HOW TO... Fit an alternator belt
It’s the squeal deal… That nasty screeching sound from under the bonnet probably means it’s time to replace your alternator drive belt. Here’s a quick step-by-step guide on how to go about doing it on a non-aircon mk1.
Kill that dreadful screeching sound by replacing your alernator drive belt: we show you how
1 You’re going to need unimpeded access to the front of the engine, so the induction pipe has to be cleared out of the way. Start the process by loosening the jubilee clip holding the pipe to the airbox and throttle body using a crosshead screwdriver.
4 This is where a torch comes in handy, because the alternator is buried away low in the bay. Alternators are exposed to water and road grime, and their mounting bolts can rust and stiffen. Soak them with oil to loosen them a little before getting busy with the 12mm spanner.
3 Wriggle the induction pipe free of its fixings and place it on top of the engine, out of the way. By the way, if your airbox doesn’t look like the one in the picture, that’s simply because our photographic car is fitted with a Davefab cold air induction kit.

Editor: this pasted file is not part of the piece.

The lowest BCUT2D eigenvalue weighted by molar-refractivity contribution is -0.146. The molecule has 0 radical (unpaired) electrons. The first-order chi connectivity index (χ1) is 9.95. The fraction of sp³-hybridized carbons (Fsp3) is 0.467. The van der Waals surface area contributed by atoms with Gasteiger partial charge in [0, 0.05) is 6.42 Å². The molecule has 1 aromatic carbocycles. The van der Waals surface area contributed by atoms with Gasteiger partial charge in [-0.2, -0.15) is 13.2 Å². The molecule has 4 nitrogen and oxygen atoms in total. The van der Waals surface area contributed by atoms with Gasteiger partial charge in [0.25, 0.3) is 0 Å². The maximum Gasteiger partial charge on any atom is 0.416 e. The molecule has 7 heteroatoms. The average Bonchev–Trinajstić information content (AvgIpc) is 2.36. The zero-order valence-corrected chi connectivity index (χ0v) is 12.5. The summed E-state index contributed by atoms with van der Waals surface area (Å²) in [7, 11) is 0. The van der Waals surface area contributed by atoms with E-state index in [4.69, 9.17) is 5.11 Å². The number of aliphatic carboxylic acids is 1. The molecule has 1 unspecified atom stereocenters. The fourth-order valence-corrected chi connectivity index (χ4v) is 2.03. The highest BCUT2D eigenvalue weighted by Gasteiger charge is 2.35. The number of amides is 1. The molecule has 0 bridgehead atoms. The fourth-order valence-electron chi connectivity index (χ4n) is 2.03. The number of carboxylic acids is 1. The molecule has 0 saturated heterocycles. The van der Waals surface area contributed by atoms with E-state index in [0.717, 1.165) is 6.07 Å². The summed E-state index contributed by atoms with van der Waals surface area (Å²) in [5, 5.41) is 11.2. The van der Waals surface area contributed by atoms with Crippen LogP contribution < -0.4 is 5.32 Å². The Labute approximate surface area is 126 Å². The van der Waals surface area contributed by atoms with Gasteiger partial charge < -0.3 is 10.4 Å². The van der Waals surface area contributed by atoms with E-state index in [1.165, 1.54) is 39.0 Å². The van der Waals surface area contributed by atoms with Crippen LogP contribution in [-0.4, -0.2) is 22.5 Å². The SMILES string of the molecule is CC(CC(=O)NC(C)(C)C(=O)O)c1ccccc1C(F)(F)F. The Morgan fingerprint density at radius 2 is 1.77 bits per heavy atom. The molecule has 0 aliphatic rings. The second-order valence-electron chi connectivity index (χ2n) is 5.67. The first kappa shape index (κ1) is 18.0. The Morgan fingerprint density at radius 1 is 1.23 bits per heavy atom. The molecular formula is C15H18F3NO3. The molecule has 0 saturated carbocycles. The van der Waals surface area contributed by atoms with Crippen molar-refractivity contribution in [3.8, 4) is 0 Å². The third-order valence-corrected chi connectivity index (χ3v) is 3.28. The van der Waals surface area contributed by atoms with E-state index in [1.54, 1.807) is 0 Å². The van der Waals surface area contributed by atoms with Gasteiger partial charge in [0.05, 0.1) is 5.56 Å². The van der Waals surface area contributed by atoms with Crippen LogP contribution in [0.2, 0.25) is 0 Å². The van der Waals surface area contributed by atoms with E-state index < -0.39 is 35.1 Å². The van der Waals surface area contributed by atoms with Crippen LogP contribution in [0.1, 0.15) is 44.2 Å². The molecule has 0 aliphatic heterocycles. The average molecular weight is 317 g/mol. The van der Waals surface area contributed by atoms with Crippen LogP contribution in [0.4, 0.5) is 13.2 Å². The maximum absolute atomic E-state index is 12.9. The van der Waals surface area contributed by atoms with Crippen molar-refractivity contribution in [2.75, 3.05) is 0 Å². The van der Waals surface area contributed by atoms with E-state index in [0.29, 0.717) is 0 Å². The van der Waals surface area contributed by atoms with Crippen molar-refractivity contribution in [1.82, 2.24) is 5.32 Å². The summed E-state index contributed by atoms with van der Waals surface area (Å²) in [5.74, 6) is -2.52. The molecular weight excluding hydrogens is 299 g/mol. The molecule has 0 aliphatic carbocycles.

2 At the other end of the induction pipe, use your long-nosed pliers to squeeze and loosen the clip that holds it to the control valve air bypass pipe.
6 Using a 12mm ring spanner, slacken off the bolt on the tensioner sufficiently that the old alternator drive belt can be slid off the pulleys. That done, check the condition of the water pump and alternator bearings by rotating them – they should turn smoothly.
10 Check the tension – there should be about 10mm deflection on the longest part of the belt run. Tighten the alternator mounting bolts, refit the induction pipe, and run the engine: too tight and the belt will whir, too loose and it will squeal. Expect to re-tension after 100 miles.
5 Undo the upper and lower alternator mounting bolts. The lower bolt is hidden from view on the back of the alternator and you’ll have to locate it by feel. If it’s seized you’ll have to get the car on a ramp, remove the plastic undertray, and attack the bolt from below.
8 Slip the new belt over the pulleys, starting with the crankshaft pulley, seen at the bottom of the picture. Ensure that it is seated properly in the grooves of the pulleys.
9 Tighten up the tensioner bolt again, until you can feel that the belt is stiffening on the pulleys.
7 Old belt on the right still has some life left in it, but the deeper grooves of the new belt will help it seat better on the pulleys.